If one is contemplating a transition within five years, it's a good idea to begin thinking about what that afterlife will look like, and how the business transition will help you to get there. Will it provide the cash, or the resources to grow even further? Will it allow you to focus on only the things you want to do from that point forward?

In the meantime, when someone is waving a check under your nose, it's very difficult not to be seduced by the idea of instant liquidity, and in some cases, that final piece of your financial independence. But in case after case, we consistently find in the negotiations process, that for most advisors, it truly is not about the money. Advisors remain concerned about what they will be doing, how their staff will fare, how their clients will be looked after. Usually these concerns indicate that they have not yet resolved the timing question as to when to exit from control.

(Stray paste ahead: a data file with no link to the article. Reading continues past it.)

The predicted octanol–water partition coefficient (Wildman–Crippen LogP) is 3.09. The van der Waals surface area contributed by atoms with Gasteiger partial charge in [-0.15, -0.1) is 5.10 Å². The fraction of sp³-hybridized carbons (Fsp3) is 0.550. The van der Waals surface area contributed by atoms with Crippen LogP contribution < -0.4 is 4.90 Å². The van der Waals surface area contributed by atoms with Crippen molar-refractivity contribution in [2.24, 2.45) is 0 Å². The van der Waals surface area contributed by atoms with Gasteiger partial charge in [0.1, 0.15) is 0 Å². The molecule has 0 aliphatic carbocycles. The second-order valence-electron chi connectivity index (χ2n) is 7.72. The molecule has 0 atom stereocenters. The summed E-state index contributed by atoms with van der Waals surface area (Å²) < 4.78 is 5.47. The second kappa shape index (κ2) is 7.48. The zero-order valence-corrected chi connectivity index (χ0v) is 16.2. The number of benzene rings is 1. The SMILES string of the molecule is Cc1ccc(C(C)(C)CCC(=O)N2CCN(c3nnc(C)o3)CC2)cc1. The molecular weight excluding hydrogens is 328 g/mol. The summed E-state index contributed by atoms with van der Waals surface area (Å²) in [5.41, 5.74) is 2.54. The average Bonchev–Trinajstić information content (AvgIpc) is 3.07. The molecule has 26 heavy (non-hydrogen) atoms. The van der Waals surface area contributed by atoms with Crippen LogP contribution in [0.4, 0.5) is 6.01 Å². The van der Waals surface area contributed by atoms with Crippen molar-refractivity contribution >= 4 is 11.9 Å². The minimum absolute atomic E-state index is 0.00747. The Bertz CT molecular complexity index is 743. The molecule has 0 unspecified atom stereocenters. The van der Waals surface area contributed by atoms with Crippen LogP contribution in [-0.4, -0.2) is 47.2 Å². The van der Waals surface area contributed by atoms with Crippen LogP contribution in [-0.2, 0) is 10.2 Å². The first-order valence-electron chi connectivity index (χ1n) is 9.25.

It's Not Just Money

So how much money is enough to compensate you for this loss? And if you get it, will you still feel fulfilled? And for the relatively young advisors (under 60), will it be a sufficient amount to free you from worry for the rest of your life? (For a closer look at some of the emotional implications of selling or retiring from a practice, see Olivia Mellan's column, "The Secret of My Succession".)

The decision to transition will inevitably come, either voluntarily or involuntarily. In the meantime, it's best to prepare your business strategically, organizationally and financially to maximize your options. If your ultimate transition goal is not maximum value, but optimum terms of the sale, then it's important that you position your firm as attractive to a number of individual buyers you like as it is to a strategic buyer who will offer you more money but probably less fulfillment. You may still choose to sell to the highest bidder, but at least you'll have had a choice, and will have considered all of your options with both your clients and staff in mind.

Mark Tibergien is a nationally recognized specialist in practice management for financial services firms, and partner-in-charge of the Securities & Insurance Niche for Moss Adams LLP, the 10th largest CPA firm in the U.S. You can reach him at mark.tibergien@mossadams.com.